Facebook is making a change this week that, if it works, may finally sound the death knell for Google Plus, the search giant's rival social network.
One of Facebook's biggest weaknesses is that its internal search isn't very robust. If you suddenly remembered your best friend posted about a cool new band on your wall a couple months ago and you wanted to go back and find that post, good luck. It's the exact opposite experience you might have on Google services like Gmail, which turns your inbox into a vast trove of easily-searchable info.
And that was one of the most promising things about Google Plus, when it launched three years ago: The idea that Google might turn all your online social interactions into an easy-to-search repository. From a user's perspective, that would be handy because the stuff your friends share directly with you is often more relevant to you than what you can dig up in a general web search.
But Google Plus was even more crucial from Google's perspective. With more of the content that's most relevant to us appearing on our social networks rather than the broader web, it makes sense that we might think to search on social media before we search the wider Internet. If Google didn't have an answer for that potential trend, it could result—in the very long run—in fewer people using its biggest moneymaker, search.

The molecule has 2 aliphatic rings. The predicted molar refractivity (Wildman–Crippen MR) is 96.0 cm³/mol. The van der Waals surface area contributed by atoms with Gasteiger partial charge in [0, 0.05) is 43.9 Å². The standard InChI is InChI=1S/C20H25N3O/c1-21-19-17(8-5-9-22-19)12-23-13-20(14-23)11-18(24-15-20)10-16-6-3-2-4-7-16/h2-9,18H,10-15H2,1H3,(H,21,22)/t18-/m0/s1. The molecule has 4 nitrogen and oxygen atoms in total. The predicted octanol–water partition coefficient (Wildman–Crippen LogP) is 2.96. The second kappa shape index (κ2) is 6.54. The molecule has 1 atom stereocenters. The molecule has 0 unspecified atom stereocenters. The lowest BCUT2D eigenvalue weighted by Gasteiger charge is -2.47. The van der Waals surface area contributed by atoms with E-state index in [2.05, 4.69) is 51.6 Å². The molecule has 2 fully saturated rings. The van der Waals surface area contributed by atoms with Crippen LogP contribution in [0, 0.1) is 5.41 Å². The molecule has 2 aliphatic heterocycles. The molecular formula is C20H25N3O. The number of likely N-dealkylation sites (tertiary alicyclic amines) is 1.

Search remains a vastly profitable business for Google. Revenue from Google-owned websites made up 69% of the company's total $16.52 billion in revenue for the third quarter of this year. Google doesn't break out exactly how much of that is from the ads it sells against your search results, but several estimates are in the 50% and up range. And it's Android platform for cell phones has helped it lock down mobile search, an area as hot as social.
Still, Google's search business is starting to slow. And that's where Facebook comes in. The social network announced an improved internal search feature this week that it company promises will make it easier to find stuff our friends shared with us in the past. The search upgrade is specifically designed to work well on mobile, an area where Facebook is already considered king in terms of driving traffic.
If Facebook's new search function works well, more of its users might be inclined to search there rather than heading to Google, especially on their phones. And that would give Facebook an opening to take a run at Google's dominance in search.